III. How To Understand The Bible: Context

“For I know the plans I have for you, declares the Lord, plans for welfare and not for evil, to give you a future and a hope.” – Jeremiah 29:11

Context is king! That is, you cannot understand the Bible without understanding the historical context of a verse. Each book of the Bible was written to a different audience with a different culture, custom and language. Studying the historical and cultural context of the Bible is called isagogics. When we know this background of our audience, we begin to hear the Scriptures through their ears and see the work of God through their eyes. Every book of the Bible was written to address a specific context and situation that was present among God’s people. For example, 1 Corinthians was written to a congregation in Corinth that needed to learn how to practice their faith in loving Christian discipline. Yet, Galatians was written to the church in Galatia to help them understand that salvation does not come from the works of the Law, but through faith in Jesus Christ. These two books seem at odds with each other, if it were not for the context. The goal of reading the Bible is to keep all the books in theological balance. We find that faith and works go hand-in-hand and that faith expresses itself in loving acts toward God and our neighbor. These are not contradictions, but  seeing the whole picture of the Bible.

Most study Bibles have an introduction before each book. Read it! In the introduction, you will learn about the author, the date, the audience, the cultural setting, the outline and the major theological themes in the book. Once you have this context, begin reading the book and ask yourself questions about each verse with the context in mind at all times. This should drastically boost your understanding of what the Bible is saying.

Take for example Jeremiah 29:11 above. Is this verse really ALL about you? If you woke up on the wrong side of the bed, don’t worry, God has a plan! If you had a bad day at work, don’t worry, the future is looking bright! If money is a little tight this month, don’t worry, God will prosper you! BUT, Jeremiah 29:11 has nothing to do with your bad day, or financial success. The context tells us something different. In 597 BC, King Nebuchadnezzar invaded Israel, sacked Jerusalem, rounded up 10,000 of the leading Jewish citizens, and dumped them in Babylon. Those Israelites lost everything. In Jeremiah 29:5-6 God tells these exiles now living in Babylon, “Build houses and live in them; plant gardens and eat their produce. Take wives and have sons and daughters; take wives for your sons, and give your daughters in marriage, that they may bear sons and daughters; multiply THERE, and do not decrease.” Basically, you’re going to be in Babylon a while, 70 years to be exact! It is in this context that God says, “For I know the plans I have for you…plans to prosper you and not harm you…plans to give you a hope and a future.” In seventy years, these exiles would be dead! The promise of God would be realized in their children and grandchildren returning to Israel and rebuilding Jerusalem. God did have a plan, but God’s plan was to humble the exiles in a strange land and exalt their decedents. That is a tough message for the faithful living in Babylon! Sometimes God’s plan for us is humility, which is always performed by God for our benefit and our good. Keep trusting in God even when times get tough!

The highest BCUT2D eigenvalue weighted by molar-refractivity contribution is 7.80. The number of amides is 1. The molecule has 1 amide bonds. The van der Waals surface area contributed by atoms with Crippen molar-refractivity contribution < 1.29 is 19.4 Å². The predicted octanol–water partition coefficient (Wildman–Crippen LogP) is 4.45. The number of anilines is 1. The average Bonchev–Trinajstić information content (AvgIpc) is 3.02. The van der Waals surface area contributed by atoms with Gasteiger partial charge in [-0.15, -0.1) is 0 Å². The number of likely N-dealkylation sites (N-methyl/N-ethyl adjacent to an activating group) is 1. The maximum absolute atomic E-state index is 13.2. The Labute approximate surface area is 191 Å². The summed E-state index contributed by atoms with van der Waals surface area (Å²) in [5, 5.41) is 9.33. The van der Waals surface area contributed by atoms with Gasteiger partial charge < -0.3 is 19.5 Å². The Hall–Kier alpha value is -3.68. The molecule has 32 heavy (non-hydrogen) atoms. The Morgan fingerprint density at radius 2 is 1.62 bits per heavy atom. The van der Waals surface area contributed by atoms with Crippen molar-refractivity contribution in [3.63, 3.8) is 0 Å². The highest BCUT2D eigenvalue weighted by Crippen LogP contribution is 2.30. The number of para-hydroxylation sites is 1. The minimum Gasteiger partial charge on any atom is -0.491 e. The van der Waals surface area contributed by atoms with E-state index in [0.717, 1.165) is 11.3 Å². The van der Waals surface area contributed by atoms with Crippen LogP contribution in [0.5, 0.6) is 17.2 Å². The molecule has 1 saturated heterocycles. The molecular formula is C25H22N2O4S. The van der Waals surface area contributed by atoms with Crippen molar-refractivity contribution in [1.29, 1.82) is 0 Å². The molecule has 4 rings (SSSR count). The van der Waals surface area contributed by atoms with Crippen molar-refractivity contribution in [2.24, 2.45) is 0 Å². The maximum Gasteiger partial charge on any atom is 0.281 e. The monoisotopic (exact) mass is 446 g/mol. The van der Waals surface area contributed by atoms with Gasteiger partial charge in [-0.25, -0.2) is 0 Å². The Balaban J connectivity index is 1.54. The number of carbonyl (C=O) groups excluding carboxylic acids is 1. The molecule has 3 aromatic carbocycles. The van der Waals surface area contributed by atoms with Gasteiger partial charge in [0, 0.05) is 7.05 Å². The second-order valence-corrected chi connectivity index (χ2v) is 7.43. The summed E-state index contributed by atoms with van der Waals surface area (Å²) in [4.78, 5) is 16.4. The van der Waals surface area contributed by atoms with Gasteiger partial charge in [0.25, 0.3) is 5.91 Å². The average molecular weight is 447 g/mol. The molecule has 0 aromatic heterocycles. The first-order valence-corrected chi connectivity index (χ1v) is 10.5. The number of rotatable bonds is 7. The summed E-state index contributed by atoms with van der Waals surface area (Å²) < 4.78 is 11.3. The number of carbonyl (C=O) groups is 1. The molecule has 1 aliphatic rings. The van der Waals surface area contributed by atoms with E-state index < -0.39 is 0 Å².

God bless,

Pastor Joel